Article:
I think that's it, it's a subtle way of teaching kids respect for their elders. In the beginning, characters like Gordon, Susan, Bob, and especially Maria and David were a lot younger (and they were also progressive characters) and were regarded more like everyday friends for the kids - both on the street, and watching at home - so it probably wasn't much of a thought process to have these characters refered to by their first names.

    Mr. Hooper, on the other hand, was a respected elder in the community. Similarly, Mr. Handford was also a respected elder - a retired fireman who had bought Hooper's Store because he was tired of being retired and wanted something to do. They were treated almost more like parental figures, as opposed to their younger predesessor, Alan, who, like the aforementioned other humans, was seen more like a friend to the neighborhood kids rather than a parental figure.

    But again, the thing to remember too is that SS was a progressive, and somewhat subversive show, even from the beginning . . . some adults with that mindset actually prefer that children refer to them by their first names instead of Mr. or Mrs. So-and-so, despite it traditionally being the proper thing for children to do. It's sort of similar to TO KILL A MOCKINGBIRD, how Scout refers to her own father by his first name, because she believed that children and adults should treat each other as equals.
  14. minor muppetz

    minor muppetz Well-Known Member

    As a kid, I didn't really take in much about calling adults by their first name. Maybe it changed by the 1980s or 1990s. Aside from teachers and bosses (and by the time I started having jobs, all my bosses had us call them by first name), I didn't really call (or know to call) adults by Mr. or Mrs. and then their last name. I called my friends parents by their first names (though I kinda feel like some of them I never referred to by name at all).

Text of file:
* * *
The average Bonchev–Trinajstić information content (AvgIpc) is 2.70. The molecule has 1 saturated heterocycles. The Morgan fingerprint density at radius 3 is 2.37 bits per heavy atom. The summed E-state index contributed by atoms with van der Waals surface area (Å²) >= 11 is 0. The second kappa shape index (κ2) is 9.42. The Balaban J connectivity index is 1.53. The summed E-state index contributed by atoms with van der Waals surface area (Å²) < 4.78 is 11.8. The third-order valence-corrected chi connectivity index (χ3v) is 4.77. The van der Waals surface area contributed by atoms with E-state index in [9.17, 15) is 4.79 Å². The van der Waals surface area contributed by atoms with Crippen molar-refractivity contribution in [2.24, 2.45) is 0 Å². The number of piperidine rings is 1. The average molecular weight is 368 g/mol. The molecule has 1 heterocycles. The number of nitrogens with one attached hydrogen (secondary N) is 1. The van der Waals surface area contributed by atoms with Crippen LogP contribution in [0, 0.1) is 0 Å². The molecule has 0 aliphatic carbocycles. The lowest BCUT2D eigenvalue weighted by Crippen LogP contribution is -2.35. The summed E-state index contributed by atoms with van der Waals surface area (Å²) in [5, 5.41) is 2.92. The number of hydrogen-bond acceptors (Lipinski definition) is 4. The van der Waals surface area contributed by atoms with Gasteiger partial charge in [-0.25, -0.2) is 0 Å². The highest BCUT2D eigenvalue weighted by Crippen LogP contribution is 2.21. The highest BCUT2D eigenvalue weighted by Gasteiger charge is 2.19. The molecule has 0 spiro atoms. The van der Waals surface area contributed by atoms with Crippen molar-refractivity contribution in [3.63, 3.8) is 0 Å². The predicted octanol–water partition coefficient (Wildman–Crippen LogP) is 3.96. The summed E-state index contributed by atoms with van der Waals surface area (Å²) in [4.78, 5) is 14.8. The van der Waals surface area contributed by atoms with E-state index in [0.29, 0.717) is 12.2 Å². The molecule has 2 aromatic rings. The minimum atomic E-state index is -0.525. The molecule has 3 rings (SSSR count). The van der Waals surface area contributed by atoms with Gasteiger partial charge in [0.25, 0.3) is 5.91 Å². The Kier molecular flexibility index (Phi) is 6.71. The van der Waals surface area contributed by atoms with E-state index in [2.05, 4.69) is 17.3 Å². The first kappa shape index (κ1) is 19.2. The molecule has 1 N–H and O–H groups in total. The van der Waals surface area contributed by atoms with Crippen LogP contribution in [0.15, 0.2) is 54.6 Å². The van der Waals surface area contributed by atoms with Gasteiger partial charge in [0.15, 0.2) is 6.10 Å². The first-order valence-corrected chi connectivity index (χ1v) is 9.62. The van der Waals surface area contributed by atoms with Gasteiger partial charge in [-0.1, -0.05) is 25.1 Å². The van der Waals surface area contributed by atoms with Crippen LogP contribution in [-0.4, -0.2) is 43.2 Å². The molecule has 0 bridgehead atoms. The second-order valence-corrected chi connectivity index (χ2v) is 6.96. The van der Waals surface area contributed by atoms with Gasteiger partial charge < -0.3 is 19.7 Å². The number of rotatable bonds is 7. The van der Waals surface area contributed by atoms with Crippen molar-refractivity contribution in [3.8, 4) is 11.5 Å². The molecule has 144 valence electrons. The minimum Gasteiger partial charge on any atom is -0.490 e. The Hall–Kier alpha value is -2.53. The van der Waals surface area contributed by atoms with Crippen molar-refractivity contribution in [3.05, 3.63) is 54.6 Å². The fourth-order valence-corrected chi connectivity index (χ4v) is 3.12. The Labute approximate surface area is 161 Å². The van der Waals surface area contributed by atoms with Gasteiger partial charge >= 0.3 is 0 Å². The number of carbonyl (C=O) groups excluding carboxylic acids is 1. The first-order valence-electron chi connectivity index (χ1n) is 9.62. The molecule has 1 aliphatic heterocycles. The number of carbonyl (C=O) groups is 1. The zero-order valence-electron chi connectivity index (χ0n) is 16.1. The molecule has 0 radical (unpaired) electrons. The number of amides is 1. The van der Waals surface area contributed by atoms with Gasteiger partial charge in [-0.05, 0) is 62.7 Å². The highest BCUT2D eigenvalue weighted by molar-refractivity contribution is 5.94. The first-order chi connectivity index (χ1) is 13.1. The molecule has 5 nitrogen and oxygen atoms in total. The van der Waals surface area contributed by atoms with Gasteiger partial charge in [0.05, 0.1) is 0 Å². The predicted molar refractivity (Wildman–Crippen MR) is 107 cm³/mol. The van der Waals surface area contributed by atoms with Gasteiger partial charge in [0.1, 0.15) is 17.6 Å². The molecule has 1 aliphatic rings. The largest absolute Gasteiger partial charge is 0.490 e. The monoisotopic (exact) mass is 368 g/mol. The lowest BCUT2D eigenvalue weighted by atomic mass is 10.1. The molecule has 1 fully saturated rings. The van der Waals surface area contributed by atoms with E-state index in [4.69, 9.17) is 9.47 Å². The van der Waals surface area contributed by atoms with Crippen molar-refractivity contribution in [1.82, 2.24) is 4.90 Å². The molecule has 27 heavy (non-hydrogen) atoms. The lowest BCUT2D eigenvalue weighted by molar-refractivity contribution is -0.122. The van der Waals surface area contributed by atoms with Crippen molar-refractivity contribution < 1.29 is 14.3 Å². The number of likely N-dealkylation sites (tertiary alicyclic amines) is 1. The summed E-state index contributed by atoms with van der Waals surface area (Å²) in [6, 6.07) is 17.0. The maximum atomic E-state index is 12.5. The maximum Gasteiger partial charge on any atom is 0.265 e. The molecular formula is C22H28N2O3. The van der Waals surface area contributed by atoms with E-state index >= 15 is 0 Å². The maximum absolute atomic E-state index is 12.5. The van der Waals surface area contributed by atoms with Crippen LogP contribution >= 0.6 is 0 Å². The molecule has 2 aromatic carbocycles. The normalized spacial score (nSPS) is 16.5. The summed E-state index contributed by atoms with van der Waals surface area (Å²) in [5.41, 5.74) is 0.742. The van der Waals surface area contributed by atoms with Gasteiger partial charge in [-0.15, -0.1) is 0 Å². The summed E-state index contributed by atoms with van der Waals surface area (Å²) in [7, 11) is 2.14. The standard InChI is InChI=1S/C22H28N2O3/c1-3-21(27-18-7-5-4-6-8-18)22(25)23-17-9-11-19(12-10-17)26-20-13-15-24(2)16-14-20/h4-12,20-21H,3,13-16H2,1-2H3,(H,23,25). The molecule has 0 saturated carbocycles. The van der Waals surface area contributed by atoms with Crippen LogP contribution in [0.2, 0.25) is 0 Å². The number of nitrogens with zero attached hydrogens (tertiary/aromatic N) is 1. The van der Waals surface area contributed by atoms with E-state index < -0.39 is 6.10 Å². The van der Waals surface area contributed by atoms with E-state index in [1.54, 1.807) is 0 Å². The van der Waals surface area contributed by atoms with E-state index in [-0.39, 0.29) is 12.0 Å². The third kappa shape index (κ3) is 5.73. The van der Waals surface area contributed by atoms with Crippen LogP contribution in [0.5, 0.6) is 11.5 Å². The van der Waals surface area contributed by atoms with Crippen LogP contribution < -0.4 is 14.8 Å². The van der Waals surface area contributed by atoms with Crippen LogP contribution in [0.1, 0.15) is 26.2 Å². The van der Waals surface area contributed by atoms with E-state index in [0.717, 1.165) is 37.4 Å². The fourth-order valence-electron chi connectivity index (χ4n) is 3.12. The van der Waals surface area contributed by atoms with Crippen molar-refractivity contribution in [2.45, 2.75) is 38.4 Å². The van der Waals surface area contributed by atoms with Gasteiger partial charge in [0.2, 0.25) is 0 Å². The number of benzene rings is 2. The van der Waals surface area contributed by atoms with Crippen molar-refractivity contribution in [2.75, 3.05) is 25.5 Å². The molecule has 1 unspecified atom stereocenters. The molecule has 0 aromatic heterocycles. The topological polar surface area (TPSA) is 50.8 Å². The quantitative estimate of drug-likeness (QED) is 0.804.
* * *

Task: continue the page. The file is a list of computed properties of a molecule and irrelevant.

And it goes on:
I used to think that when somebody was called Mr. or Mrs. that the name that followed was their last name. I remember asking my fourth grade teacher what her last name was, and was surprised to learn that the name we called her was her last name. I was also surprised when the Dinosaurs toys came out, so often BP Richfield was referred to as Mr. Richfield, so I was surprised to see him listed on the packaging as BP Richfield.

    Of course on Sesame Street, characters are sometimes called Mr. but still called by their first name. In the episode where they celebrate Biff's birthday, Elmo calls him Mr. Biff. I want to say there are more examples like this but can't think of any off-hand.

    And while he's a child, Snuffy is often called Mr. Snuffleupagus as often as he is called Snuffy, whether by Big Bird or another child character, or by the adults. Even though his first name is Aloyisious (though it seems he wasn't given a first name until much later). Even though they are best friends, Big Bird usually calls him either Mr. Snuffleupagus or Snuffy (well, Snuffy often refers to him as Bird instead of Big Bird, though he usually doesn't include a mister with that).

    In terms of elder characters being called mister, I've noticed there's Mr. Macintosh (though it seems he's sometimes called Mr. Mac), but then there's also Willy, who everyone calls by his first name. Uncle Wally is also called by his first name by everybody, but everyone also includes the "Uncle" part in his name (not just Bob).
  15. LittleJerry92

    LittleJerry92 Well-Known Member

    One thing I found amusing in the Pino vs Grover skit is how they accidentally keep bumping into the plant. :laugh:
  16. minor muppetz

    minor muppetz Well-Known Member

    I first heard about there being two Countesses in the book Sesame Street Unpaved. I think I was more vaguely aware of The Count having a girlfriend, didn't know there were two (and in the years since Unpaved, I learned there were more Countesses over the years). I didn't like that the book only pictured von Dahling, there was another image of The Count and a Countess and I couldn't really tell if that was the same one pictured on the von Dahling section. I get why they must look like a female version of The Count, but do so many Countesses have to be blonde?